“This will be the final message from Saigon station,” wrote Thomas Polgar, the last serving CIA station chief in Saigon, before his evacuation. “It has been a long and hard fight and we have lost. This experience, unique in the history of the US, does not signal, necessarily, the demise of the US as a world power.”

He added: “Those who fail to learn from history are forced to repeat it. Let us hope that we will not have another Vietnam experience and that we have learned our lesson. Saigon signing off.”




Afghans crowd at the tarmac of the Kabul airport on August 16, 2021, to flee the country as the Taliban took control of Afghanistan. (AFP file)

American military historians would be right to assess that the lessons of Vietnam were lost when the US pursued another open-ended war whose initial limited objectives were overtaken by a zeal for nation-building.

As with Saigon in the late 1960s and early 1970s, the government in Kabul supported by the US military lacked the competence and broad legitimacy to combat an insurgency on its own.

In a now declassified 1969 memo to former president Richard Nixon, his national security adviser, Henry Kissinger, expressed deep concern that the war was unlikely to be won militarily.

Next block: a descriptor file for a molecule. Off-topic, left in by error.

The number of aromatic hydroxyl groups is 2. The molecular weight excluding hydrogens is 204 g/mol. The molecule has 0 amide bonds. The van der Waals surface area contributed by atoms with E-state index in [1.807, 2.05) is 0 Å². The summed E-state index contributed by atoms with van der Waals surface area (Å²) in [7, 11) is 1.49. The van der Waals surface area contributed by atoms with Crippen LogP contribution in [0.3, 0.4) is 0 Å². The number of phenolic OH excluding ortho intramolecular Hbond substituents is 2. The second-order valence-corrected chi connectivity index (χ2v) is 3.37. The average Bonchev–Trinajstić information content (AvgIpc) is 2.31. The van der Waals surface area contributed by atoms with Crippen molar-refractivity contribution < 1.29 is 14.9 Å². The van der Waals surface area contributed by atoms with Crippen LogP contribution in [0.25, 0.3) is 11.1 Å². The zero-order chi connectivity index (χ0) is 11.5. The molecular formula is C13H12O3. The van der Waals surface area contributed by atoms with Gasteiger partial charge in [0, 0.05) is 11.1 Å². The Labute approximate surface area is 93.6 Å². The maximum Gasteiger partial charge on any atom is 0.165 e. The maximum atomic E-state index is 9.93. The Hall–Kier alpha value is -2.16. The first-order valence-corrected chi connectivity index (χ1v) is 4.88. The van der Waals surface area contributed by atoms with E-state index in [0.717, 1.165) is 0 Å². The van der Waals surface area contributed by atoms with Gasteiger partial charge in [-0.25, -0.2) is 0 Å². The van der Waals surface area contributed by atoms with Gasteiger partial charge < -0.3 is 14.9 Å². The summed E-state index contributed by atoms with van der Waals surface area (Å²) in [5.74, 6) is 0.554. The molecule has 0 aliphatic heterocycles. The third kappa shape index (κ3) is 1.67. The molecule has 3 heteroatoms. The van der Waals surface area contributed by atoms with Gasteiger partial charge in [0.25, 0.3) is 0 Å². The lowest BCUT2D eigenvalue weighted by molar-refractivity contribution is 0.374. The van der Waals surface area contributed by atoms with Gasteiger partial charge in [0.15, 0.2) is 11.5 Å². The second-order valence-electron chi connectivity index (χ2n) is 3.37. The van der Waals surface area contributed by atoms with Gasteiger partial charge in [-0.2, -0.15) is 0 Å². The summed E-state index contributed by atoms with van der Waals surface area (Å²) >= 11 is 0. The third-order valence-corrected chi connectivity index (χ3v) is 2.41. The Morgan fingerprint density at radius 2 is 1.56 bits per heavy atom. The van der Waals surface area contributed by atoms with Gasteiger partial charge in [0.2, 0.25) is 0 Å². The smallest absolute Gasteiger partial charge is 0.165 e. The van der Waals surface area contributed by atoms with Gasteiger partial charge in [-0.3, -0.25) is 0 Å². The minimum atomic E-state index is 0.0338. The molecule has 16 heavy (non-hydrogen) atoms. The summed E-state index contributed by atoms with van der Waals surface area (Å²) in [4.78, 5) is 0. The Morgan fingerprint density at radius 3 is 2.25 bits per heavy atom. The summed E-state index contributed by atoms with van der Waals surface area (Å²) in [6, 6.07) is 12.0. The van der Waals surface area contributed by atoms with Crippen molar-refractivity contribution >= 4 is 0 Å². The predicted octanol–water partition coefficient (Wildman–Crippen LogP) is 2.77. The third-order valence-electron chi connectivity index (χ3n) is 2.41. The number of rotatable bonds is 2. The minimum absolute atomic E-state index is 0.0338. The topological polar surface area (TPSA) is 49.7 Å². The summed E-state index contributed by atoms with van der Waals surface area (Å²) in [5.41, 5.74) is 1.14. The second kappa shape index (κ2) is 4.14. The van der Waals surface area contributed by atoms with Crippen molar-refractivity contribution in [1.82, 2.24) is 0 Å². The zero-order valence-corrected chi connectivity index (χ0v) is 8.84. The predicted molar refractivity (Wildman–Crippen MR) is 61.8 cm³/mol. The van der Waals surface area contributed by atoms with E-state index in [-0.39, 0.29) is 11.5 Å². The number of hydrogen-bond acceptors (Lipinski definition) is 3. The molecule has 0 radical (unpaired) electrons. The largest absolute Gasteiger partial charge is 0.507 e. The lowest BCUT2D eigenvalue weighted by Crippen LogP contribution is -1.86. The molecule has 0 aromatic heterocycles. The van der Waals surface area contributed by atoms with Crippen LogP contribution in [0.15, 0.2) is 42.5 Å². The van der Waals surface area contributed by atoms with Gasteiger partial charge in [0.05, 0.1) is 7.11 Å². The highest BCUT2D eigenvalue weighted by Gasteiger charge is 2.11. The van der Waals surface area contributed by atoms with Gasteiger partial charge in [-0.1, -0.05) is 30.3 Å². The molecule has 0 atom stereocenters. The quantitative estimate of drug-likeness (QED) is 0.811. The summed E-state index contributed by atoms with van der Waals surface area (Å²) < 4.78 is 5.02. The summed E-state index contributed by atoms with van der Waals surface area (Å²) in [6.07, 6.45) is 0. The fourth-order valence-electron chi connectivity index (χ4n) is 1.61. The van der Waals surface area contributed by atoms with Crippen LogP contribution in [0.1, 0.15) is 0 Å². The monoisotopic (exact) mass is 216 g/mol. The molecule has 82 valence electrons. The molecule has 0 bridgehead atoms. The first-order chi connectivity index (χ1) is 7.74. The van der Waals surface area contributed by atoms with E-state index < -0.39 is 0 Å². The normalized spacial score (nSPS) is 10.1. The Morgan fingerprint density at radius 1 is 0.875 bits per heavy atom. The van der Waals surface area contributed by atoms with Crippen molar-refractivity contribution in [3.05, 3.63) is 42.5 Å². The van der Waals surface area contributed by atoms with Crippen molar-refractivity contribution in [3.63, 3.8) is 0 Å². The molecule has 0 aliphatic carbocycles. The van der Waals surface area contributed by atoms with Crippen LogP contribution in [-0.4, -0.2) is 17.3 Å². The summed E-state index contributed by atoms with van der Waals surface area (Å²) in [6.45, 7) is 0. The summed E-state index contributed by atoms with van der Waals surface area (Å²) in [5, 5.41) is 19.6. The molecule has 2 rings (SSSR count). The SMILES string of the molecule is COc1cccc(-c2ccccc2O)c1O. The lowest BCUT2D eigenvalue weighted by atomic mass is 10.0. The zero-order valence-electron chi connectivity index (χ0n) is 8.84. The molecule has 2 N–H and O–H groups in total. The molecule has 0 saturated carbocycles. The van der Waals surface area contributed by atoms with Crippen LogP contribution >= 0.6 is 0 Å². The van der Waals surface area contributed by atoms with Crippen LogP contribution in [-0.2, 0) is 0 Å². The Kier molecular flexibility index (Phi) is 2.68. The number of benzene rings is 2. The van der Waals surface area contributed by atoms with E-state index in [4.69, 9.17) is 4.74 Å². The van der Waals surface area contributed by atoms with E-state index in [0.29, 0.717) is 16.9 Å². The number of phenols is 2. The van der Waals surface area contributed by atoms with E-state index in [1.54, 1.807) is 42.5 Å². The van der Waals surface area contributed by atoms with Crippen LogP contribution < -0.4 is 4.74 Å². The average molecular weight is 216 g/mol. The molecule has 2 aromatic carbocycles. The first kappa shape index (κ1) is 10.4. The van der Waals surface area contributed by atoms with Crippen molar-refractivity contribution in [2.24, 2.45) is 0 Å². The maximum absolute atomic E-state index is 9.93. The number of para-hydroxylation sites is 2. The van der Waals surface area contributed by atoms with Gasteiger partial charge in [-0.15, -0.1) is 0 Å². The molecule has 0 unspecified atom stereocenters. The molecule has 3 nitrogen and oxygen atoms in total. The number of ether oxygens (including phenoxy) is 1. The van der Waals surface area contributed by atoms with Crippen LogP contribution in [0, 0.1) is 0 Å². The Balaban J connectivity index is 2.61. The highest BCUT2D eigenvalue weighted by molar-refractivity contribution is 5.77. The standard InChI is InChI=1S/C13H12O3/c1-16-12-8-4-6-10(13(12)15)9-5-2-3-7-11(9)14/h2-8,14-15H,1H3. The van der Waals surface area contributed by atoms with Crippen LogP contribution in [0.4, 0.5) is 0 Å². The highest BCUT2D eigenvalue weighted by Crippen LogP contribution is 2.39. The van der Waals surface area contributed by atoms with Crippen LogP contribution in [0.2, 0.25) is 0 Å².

“I am not optimistic about the ability of the South Vietnamese armed forces to assume a larger part of the burden than current plans allow,” he wrote, adding: “Hanoi’s adoption of a strategy designed to wait us out fits both with its doctrine of how to fight a revolutionary war and with its expectations about increasingly significant problems for the US.”

In both the Vietnam and Afghanistan missions, time and lack of strategic patience were America’s main weaknesses in the face of a stubborn insurgency. Of the four different administrations that have guided US foreign policy since the Afghan war began, none took a step back to assess the likelihood of success as rationally and impartially as Kissinger did in the 1969 memo.

Although the Afghanistan mission did not produce the kind of civil disturbance and political turmoil synonymous with the Vietnam War, there was a broad consensus among US politicians for some time now that an indefinite military involvement in the culturally distant Central Asian country was not desirable.

Now that the Afghanistan chapter is closed, some point to the fact that the post-1975 period has seen a slow but remarkable rapprochement between the US and Vietnam.

Within the space of 20 years, the former belligerent nations were able to forge a relationship that today has evolved into a veritable strategic partnership, symbolized by the US-Vietnam Comprehensive Partnership of 2013.

A quarter of a century after the establishment of bilateral relations in 1995, the US and Vietnam are thus partners with a friendship grounded in mutual respect and suspicion of China’s geopolitical motives.